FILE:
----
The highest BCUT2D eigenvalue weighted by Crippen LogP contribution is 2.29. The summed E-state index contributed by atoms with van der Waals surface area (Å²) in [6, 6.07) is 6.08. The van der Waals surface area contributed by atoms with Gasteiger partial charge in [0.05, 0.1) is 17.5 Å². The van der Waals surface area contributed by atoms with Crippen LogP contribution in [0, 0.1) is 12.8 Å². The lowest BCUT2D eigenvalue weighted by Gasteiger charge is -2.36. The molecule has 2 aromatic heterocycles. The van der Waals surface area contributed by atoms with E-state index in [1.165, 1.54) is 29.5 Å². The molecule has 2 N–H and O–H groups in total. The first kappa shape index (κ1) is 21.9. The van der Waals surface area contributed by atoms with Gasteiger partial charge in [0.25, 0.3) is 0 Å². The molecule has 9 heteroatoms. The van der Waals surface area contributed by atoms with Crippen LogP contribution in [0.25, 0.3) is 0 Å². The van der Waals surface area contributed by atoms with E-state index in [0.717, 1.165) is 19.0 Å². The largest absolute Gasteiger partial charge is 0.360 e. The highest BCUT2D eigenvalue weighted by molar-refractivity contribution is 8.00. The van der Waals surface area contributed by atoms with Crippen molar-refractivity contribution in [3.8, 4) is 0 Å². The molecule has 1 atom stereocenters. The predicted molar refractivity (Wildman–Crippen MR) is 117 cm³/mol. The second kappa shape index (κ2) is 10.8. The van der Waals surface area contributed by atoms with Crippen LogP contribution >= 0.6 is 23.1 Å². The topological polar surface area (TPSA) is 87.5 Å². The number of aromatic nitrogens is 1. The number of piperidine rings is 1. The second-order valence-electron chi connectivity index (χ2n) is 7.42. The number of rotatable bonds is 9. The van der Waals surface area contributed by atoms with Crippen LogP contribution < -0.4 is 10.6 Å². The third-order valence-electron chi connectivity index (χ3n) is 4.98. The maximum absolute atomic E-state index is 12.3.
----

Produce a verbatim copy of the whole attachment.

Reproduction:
The highest BCUT2D eigenvalue weighted by Crippen LogP contribution is 2.29. The summed E-state index contributed by atoms with van der Waals surface area (Å²) in [6, 6.07) is 6.08. The van der Waals surface area contributed by atoms with Gasteiger partial charge in [0.05, 0.1) is 17.5 Å². The van der Waals surface area contributed by atoms with Crippen LogP contribution in [0, 0.1) is 12.8 Å². The lowest BCUT2D eigenvalue weighted by Gasteiger charge is -2.36. The molecule has 2 aromatic heterocycles. The van der Waals surface area contributed by atoms with E-state index in [1.165, 1.54) is 29.5 Å². The molecule has 2 N–H and O–H groups in total. The first kappa shape index (κ1) is 21.9. The van der Waals surface area contributed by atoms with Gasteiger partial charge in [0.25, 0.3) is 0 Å². The molecule has 9 heteroatoms. The van der Waals surface area contributed by atoms with Crippen LogP contribution in [0.25, 0.3) is 0 Å². The van der Waals surface area contributed by atoms with E-state index in [0.717, 1.165) is 19.0 Å². The largest absolute Gasteiger partial charge is 0.360 e. The highest BCUT2D eigenvalue weighted by molar-refractivity contribution is 8.00. The van der Waals surface area contributed by atoms with Crippen molar-refractivity contribution in [3.8, 4) is 0 Å². The molecule has 1 atom stereocenters. The predicted molar refractivity (Wildman–Crippen MR) is 117 cm³/mol. The second kappa shape index (κ2) is 10.8. The van der Waals surface area contributed by atoms with Crippen LogP contribution >= 0.6 is 23.1 Å². The topological polar surface area (TPSA) is 87.5 Å². The number of aromatic nitrogens is 1. The number of piperidine rings is 1. The second-order valence-electron chi connectivity index (χ2n) is 7.42. The number of rotatable bonds is 9. The van der Waals surface area contributed by atoms with Crippen LogP contribution < -0.4 is 10.6 Å². The third-order valence-electron chi connectivity index (χ3n) is 4.98. The maximum absolute atomic E-state index is 12.3.